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# Parametrized complexes

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Since Poincare, homology has been used as the main descriptor of the topology of geometric objects. In the classical context, however, all homology classes receive equal attention. Meanwhile, applications of topology in analysis of images and data have to deal with noise and other uncertainty. This uncertainty appears usually in the form of a real valued function defined on the topological space. Persistence is a measure of robustness of the homology classes of the lower level sets of this function.

Since it's unknown beforehand what is or is not noise in the dataset, we need to capture all homology classes including those that may be deemed noise later. In this chapter we introduce an algebraic structure that contains, without duplication, all these classes. Each of them is associated with its persistence and can be removed when the threshold for acceptable noise is set. The last step can be carried out repeatedly in order to find the best possible threshold. The construction follows the approach to analysis of digital images presented earlier.

The topological spaces subject to such analysis are cell complexes. A cell complex is a combinatorial structure that describes how $k$-dimensional cells are attached to each other along $(k-1)$-dimensional cells. Cell complexes come from the following two main sources.

First, a gray scale image is a real-valued function $f$ defined on a rectangle. Given a threshold $r$, the lower level set $f^{-1}((-\infty,r))$ can be thought of as a binary image. Each black pixel of this image is treated as a square cell in the plane. These $2$-dimensional cells have to be combined with their edges ($1$-cells) and vertices ($0$-cells) while in the $n$-dimensional case the image is decomposed into a combination of $0$-, $1$-, ..., $n$-cubes. This process is called thresholding. The result is a cell complex $K$ for each $r$.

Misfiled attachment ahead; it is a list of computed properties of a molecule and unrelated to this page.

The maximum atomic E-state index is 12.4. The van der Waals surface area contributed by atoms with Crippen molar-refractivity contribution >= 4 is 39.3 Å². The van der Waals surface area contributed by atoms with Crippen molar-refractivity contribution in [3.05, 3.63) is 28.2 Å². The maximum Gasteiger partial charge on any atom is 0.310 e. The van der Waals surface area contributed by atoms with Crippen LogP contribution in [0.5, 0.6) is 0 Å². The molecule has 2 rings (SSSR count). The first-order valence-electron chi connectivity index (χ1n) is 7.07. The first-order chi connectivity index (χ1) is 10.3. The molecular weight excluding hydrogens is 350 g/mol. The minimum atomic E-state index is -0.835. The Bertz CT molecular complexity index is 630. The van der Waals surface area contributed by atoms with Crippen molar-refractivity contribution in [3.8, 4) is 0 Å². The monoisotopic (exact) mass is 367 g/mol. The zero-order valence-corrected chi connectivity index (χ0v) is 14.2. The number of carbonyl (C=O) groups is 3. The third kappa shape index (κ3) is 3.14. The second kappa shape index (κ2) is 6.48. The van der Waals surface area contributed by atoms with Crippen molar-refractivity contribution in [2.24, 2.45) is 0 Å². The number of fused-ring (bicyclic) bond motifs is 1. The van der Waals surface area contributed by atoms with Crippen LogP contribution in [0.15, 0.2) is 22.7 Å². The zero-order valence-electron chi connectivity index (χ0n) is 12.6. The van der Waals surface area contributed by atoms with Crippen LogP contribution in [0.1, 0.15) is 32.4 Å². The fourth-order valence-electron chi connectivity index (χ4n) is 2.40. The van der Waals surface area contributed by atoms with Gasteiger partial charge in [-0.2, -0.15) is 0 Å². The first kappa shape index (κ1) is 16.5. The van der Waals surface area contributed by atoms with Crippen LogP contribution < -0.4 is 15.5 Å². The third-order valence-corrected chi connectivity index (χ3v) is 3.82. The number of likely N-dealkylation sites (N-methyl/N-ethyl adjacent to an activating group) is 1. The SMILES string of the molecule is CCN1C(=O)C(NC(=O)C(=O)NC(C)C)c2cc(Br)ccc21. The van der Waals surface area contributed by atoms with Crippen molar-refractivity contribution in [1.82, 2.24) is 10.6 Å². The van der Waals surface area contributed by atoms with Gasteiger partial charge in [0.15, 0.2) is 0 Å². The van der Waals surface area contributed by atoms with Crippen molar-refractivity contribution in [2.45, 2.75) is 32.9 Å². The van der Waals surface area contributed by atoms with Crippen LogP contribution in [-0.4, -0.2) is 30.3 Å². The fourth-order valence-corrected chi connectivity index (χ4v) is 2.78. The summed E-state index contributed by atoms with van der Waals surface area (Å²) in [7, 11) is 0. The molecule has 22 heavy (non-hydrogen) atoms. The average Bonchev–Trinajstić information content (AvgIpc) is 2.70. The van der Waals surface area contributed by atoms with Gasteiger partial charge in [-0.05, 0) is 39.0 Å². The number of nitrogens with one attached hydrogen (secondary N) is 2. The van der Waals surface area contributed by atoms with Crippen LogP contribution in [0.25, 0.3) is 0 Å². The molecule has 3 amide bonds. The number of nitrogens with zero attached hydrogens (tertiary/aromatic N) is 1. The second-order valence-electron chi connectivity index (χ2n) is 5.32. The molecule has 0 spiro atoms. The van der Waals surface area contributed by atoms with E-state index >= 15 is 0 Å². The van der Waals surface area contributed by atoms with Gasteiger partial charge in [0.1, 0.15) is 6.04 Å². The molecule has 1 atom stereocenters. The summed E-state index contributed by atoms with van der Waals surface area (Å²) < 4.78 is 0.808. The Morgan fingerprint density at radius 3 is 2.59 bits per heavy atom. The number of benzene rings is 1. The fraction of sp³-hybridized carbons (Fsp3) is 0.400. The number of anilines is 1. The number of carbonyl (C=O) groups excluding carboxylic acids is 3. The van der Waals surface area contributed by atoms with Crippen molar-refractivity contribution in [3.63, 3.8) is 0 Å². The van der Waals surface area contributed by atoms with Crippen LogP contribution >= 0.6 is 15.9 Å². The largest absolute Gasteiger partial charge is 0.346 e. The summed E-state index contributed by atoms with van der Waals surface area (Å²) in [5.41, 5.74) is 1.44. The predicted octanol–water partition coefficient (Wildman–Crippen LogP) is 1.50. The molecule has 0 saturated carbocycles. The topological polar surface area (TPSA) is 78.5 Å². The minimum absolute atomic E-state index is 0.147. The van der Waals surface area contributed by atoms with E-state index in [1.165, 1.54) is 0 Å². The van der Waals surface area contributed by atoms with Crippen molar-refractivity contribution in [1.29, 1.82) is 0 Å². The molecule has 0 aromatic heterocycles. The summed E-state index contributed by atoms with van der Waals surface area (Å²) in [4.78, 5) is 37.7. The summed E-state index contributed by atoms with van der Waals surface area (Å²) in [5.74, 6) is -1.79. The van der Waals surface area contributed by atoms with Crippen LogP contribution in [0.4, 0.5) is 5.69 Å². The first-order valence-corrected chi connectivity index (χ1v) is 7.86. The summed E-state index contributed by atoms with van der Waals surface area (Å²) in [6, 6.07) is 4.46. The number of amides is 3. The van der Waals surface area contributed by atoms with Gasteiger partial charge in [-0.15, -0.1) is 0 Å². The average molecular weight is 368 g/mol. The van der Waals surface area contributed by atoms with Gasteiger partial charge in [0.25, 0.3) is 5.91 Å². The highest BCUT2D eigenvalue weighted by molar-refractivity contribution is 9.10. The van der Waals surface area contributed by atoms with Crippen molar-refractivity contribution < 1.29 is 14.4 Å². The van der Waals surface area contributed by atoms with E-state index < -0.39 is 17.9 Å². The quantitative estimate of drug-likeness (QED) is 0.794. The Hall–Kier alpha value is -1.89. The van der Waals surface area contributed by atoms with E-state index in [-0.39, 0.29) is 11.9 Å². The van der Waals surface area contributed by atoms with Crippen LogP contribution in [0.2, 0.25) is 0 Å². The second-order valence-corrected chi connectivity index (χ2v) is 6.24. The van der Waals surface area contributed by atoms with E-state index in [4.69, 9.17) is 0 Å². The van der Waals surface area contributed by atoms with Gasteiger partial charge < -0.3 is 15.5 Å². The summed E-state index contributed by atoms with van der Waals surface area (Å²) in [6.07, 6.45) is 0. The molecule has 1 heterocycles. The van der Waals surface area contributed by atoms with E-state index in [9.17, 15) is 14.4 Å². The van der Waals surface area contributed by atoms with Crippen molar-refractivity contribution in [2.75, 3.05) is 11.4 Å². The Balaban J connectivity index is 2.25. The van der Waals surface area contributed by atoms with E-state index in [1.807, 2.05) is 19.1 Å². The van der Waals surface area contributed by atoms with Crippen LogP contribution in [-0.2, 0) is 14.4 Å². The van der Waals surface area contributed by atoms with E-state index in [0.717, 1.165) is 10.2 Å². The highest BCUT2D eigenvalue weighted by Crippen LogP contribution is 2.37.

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Second, a point cloud is a finite set $S$ in some Euclidean space of dimension $d$. Given a threshold $r$, we deem any two points that lie within $r$ from each other as "close". In this case, this pair of points is connected by an edge. Further, if three points are "close", pairwise, to each other, we add a face spanned by these points. If there are four, we add a tetrahedron, and, finally, any $d+1$ "close" points create a $d$-cell. The process is called the Vietoris-Rips construction. The result is a cell complex $K$ for each $r$.

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Next, we would like to quantify the topology of the cell complex $K.$ It is done via the Betti numbers of $K$:

• $B_{0}$ is the number of connected components in $K$;
• $B_{1}$ is the number of holes or tunnels ($1$ for letter 'O' or the donut; $2$ for letter 'B' and the torus);
• $B_{2}$ is the number of voids or cavities ($1$ for both the sphere and the torus), etc.

The Betti numbers are computed via homology theory. One starts by considering the collection $C_{k}(K)$ of all formal linear combinations (over a ring $R$) of $k$-cells in $K,$ called $k$-chains.